The Stagnation of Political Consciousness in Nigeria


Umar Bello, PhD.


"Find out just what any people will quietly submit to and you have the exact measure of the injustice and wrong which will be imposed on them"... Fredrick Douglas  


Political consciousness of the citizenry is a necessary requirement for any political advancement. Consciousness here means the ability to understand how political issues have relevance in your life and also to recognise the invisible hand controlling and manipulating societal ideas and to be able to resist or, where acceptable, accept them using fine-grained observation and critique. Ideas can undergo evolution and the capacity to understand such ideas in their currency and how their movement backward or forward may affect the political destiny and trajectory of your country is crucial, especially now that the country is gravitating towards being a failed state.


The advancement of such political ideas that can help us in checking the excesses of the political class has been hindered in Nigeria since independence because of the presence of some structures that are built deep down in us which restrain a horizontal motion of consciousness. The aim of this article is to look at those ideas and structures that continue to beset our calculation and thwart our awareness and to see also the costly distraction that they have created for us. 


The essence of a genuine, objective dispassionate criticism in the evolution of ideas in line with Hegel's dialectics is significant here. Hegel sees ideas in terms of a linear progression:


Thesis—Antithesis—Synthesis—New Thesis—Antithesis—Synthesis…


Societies hold in them deficiencies and contradictions that need to be pointed out, and then this pointing out can lead us to the stage of 'synthesis', a state where those deficiencies are possibly taken care of, retaining the best of both the early state and the constructive points in criticism. The 'synthesis' stage reached, then again forms another 'new thesis' and the process is replicated again towards further revolutionary transformation. There should, in essence, be perpetual vigilance.


Invariably, the growth that has taken place in the field of material sciences or technologies through this continued scrutiny and criticism of objects can be attested by just a glance at the environment. Every piece of technology you see around us has undergone a trajectory of transformations as a result of the pointing out of one fault or the other by a detached or attached (but external) observer.


Today the earliest car is not the same as the latest car in terms of size, efficiency and reliability and the shaping process continues endlessly. See the figure of the evolution of the automobile below.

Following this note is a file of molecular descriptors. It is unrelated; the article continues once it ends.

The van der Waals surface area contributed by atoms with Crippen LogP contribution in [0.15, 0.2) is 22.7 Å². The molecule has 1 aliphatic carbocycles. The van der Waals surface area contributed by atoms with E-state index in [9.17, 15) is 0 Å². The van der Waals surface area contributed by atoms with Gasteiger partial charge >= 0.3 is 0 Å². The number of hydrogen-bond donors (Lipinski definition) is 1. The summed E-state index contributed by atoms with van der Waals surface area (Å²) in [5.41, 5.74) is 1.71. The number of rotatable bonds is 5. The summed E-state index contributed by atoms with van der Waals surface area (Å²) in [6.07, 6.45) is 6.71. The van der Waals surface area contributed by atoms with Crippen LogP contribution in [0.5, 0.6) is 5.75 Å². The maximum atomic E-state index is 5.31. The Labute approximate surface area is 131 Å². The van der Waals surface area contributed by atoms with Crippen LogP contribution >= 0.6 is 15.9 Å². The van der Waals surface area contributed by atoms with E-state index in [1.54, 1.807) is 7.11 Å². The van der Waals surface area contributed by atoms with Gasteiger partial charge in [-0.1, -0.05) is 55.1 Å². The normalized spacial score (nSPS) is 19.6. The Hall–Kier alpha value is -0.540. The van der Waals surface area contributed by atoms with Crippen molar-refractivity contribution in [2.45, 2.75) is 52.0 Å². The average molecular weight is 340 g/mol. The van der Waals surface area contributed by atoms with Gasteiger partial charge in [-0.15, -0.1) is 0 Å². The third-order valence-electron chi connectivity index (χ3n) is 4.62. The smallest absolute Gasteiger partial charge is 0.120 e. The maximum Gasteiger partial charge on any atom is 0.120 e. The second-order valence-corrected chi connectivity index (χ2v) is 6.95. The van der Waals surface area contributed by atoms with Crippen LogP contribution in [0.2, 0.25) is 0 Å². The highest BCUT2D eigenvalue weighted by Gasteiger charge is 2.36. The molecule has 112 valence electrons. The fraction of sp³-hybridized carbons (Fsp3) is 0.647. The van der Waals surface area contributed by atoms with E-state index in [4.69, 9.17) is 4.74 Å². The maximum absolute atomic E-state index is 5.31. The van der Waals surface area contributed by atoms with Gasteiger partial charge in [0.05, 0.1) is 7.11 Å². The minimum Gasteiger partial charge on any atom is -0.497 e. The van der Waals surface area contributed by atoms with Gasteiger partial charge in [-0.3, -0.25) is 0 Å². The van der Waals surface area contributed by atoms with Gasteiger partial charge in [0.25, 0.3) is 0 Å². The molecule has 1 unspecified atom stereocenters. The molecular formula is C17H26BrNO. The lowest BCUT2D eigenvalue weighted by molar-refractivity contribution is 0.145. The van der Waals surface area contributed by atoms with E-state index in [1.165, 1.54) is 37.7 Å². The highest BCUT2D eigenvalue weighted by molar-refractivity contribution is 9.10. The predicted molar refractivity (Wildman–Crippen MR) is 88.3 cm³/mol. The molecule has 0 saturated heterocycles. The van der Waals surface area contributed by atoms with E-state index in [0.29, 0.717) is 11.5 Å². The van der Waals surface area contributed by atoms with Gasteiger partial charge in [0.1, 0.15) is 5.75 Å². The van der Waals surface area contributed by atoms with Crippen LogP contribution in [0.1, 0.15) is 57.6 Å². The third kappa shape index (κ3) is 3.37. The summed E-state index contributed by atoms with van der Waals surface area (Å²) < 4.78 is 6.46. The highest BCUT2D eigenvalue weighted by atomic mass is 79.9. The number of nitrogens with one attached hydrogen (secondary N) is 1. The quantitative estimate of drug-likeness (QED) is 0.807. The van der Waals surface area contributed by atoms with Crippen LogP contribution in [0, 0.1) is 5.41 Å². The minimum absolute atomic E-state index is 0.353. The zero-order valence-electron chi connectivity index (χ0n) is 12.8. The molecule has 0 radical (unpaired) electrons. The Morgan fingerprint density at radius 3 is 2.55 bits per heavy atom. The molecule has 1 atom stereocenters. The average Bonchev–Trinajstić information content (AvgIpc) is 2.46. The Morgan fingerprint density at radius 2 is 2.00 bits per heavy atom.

All systems (social or material), thus, undergo transformations as a result of criticism in line with the demands imposed by our engagement with, or the perusal of, the objects. In fact, intensive scrutiny is more compelling in political situations to checkmate human behaviour especially at the leadership level. Physical objects are much more predictable and measurable compared to political behaviour. And, matter does not respond to sentiments nor does it need any obsequious sycophant to make it react to a kind of stimuli!


With leadership as an aspect of human behaviour, first, no leader is perfect and that continued improvement can only be attained through sustained observation and criticism. Secondly, citizens’ vigilance and feedback are necessary in helping leadership due to the leaders’ possible tendency to be forgetful, avaricious, egocentric etc. Thirdly, criticism doubles the otherwise limited vision of the leadership by providing far reaching insights and oversights on issues that deserve attention. Shedding critical lights on reality, away from the rosy and saccharine assessments provided by hangers on, can make that reality be easily grasped and worked on. As Winston Churchill would say “criticism fulfils the same function as pain in the human body because it calls attention to an unhealthy state of things”. 


 Indeed, democracy is one of the technologies of modern political power with essential methods of operations without which the complete system or apparatus will remain dysfunctional. It survives on feedback and representation. Nigeria’s political evolutionary process should be just like this:


Nigeria's democracy (THESIS)—Objective criticism (ANTITHESIS)—a better system (SYNTHESIS)—A better system (NEW THESIS)—sustained constructive criticism (ANTITHESIS) infinitum